THE CABBAGE SCHOOL CONVENES FOR THE CREATION OF A RESILIENT AND DYNAMIC COMMUNITY AND A FUNCTIONAL MODEL FOR LEARNING. THIS IS A SPACE TO REMEMBER AND REBUILD NEW WAYS OF BEING ON THIS PLANET WHILE CELEBRATING FAILURE AND PRIORITIZING JOY.
August 10-14, 2019
“Shouldn’t we try to understand before intervening, pause long enough to assess the parameters of the place, its complexity, and finally how to be a part of it?”
Gilles Clement, The Planetary Garden, 1999
Using The Cabbage School as a site of investigation, this class will introduce participants to methods of observing, understanding, and representing landscape systems—topography, water, geology, climate, and vegetation. We will invent creative and rigorous drawing languages to both capture the complexity of a site and inspire potential site-based interventions and responses. Over the course of 5 days, we’ll learn to read the site, co-create unique and beautiful representational drawing languages, and collectively produce landscape maps of Cabbage School’s terrain from the scale of a yarrow patch to the scale of Western North Carolina. Following the principles of “observe in order to act” and “work with instead of against,” the class will be a foundation in a series that coincides with an ongoing design process of the school: mapping, intuition, intervention, and reconsideration.
*One full-tuition scholarship is available for this class. If you are interested in a scholarship or work-study position, please see our scholarship & work-study page and email this class’s facilitator here .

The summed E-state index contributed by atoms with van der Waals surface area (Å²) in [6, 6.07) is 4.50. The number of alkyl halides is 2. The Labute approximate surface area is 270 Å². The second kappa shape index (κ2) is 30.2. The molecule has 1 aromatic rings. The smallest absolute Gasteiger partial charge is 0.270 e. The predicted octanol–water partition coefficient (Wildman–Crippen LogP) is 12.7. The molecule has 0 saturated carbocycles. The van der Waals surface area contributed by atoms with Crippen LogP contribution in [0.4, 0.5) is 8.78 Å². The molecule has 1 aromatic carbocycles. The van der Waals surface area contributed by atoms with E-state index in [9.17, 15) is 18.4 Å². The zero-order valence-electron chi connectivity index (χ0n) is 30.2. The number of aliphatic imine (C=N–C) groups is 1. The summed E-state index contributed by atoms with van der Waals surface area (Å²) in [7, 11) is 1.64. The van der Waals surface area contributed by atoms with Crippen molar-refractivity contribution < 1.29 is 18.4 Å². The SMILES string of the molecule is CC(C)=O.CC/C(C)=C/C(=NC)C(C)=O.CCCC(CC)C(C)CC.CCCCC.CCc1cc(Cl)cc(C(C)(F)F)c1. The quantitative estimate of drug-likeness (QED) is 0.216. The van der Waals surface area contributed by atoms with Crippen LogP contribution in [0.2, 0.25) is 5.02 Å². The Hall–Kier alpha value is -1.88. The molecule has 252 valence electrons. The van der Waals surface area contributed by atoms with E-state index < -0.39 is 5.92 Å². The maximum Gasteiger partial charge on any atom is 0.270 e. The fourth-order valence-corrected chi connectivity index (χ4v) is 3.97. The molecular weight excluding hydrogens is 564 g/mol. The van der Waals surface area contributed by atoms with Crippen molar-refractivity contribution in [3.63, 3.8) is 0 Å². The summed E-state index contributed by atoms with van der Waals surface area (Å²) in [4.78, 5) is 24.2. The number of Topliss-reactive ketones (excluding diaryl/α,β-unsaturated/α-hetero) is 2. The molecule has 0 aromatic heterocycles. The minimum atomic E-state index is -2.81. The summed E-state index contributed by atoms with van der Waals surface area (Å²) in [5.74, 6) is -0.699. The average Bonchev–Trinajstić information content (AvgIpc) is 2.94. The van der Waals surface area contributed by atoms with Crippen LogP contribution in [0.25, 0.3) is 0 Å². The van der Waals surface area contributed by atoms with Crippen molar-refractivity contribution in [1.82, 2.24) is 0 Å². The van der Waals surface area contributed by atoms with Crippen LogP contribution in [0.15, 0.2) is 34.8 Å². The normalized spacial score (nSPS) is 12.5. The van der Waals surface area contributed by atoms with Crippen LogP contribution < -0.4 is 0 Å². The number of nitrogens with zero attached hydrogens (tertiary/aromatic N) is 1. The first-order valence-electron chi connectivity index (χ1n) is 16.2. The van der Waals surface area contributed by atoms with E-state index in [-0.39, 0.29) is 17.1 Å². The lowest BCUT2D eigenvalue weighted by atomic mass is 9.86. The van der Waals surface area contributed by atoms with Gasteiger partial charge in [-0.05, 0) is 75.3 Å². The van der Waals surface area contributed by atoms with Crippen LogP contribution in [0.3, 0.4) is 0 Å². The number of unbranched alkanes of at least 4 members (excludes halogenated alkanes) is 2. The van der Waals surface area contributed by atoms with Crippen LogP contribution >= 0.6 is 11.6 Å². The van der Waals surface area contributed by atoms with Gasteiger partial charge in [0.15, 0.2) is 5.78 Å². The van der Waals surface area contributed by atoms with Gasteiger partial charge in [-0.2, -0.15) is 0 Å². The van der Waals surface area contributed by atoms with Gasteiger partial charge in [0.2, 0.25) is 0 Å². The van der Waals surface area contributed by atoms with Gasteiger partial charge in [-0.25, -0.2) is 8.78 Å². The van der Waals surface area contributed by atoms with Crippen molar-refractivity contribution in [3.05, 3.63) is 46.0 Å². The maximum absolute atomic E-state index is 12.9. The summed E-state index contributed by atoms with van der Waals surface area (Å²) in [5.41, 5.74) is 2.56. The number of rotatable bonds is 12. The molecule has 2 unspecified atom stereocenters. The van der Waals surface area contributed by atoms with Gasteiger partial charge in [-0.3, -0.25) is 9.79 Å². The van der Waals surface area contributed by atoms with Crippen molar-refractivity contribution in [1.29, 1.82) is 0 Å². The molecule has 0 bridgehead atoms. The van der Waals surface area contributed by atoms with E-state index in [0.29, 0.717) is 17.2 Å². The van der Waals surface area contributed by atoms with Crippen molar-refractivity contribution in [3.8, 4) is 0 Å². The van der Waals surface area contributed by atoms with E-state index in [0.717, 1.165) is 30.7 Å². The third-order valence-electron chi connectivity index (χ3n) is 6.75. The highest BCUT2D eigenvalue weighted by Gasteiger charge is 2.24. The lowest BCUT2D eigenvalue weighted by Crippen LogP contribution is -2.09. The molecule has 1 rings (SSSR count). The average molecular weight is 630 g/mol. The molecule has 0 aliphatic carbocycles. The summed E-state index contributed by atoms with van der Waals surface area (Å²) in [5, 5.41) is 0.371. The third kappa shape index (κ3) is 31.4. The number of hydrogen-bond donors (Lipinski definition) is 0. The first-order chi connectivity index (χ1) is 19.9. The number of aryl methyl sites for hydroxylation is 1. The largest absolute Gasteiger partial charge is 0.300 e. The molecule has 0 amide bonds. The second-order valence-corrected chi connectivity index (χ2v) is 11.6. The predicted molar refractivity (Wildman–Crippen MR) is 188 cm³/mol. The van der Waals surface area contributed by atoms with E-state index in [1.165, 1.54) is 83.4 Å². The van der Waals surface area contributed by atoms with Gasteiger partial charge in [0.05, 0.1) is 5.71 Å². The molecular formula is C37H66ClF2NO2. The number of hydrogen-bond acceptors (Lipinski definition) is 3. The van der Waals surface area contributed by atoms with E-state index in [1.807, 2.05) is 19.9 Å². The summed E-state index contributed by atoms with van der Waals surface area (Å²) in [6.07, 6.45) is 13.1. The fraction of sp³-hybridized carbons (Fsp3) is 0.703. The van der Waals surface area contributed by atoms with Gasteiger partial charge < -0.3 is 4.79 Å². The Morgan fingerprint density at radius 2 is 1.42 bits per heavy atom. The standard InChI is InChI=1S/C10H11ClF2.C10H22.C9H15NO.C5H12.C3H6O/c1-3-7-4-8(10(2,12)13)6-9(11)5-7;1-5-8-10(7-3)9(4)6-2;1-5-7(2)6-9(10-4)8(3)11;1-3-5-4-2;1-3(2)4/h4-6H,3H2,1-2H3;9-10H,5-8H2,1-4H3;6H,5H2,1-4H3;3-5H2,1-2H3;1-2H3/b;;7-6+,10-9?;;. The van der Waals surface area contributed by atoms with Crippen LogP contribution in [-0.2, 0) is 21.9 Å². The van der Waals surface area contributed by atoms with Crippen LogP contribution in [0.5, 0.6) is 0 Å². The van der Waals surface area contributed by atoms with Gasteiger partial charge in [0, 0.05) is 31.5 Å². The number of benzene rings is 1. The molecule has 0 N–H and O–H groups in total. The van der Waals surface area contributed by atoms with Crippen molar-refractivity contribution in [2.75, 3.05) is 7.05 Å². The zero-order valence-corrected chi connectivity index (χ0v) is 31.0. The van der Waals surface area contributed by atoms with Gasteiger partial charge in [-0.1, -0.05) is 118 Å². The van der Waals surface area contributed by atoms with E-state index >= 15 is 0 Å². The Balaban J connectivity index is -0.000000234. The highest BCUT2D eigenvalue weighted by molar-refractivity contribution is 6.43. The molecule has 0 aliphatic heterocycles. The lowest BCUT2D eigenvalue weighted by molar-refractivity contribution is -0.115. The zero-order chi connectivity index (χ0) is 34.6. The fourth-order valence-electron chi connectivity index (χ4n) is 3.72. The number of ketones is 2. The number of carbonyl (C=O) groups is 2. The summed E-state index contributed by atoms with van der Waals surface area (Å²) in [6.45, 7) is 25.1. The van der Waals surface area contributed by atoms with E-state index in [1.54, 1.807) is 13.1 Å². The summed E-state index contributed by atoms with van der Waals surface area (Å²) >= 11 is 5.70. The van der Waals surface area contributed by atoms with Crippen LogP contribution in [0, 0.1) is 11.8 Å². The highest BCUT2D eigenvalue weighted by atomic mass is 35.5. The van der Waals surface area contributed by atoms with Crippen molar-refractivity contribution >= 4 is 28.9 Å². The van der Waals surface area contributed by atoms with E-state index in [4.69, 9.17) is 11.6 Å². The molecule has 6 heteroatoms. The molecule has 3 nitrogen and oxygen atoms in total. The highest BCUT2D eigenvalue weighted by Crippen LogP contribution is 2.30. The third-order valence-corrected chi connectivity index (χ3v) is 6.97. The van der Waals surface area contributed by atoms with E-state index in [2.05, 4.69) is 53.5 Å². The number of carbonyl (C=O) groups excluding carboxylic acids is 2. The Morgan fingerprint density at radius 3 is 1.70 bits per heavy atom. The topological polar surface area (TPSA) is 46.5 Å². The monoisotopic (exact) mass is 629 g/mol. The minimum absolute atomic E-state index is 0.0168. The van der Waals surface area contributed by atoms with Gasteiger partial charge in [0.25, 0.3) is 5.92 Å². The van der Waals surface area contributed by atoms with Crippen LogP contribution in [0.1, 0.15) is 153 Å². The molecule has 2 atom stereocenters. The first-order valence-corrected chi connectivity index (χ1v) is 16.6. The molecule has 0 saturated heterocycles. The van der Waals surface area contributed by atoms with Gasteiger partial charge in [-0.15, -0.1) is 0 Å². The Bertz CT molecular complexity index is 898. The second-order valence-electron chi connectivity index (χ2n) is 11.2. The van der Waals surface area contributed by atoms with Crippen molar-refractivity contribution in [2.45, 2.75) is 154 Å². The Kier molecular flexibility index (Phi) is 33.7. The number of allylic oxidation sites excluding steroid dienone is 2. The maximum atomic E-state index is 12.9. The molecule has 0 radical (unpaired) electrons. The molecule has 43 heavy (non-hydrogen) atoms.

Bonnie-Kate Walker is a landscape designer focused on creating living systems that engage multiple species, encourage vibrant ecologies, and create an immersive cultural experience. With a background in cultural anthropology, she is committed to understanding and influencing the relationship between humans and their environments. She is a co-founder and member of Office of Living Things, a design collective whose recent projects include a social justice-oriented youth education center in the Hudson, NY and an exhibit of fieldwork on the Dakota Access Pipeline’s landscape of resistance. She is also a designer at Future Green Studio, where she contributes to the research, design, and construction of urban ecologies. She received her BA from the University of Chicago, and her Masters in Landscape Architecture from the University of Virginia. Though she is currently based in Brooklyn, she is originally from Tennessee and her heart is tethered to the Southern Appalachians.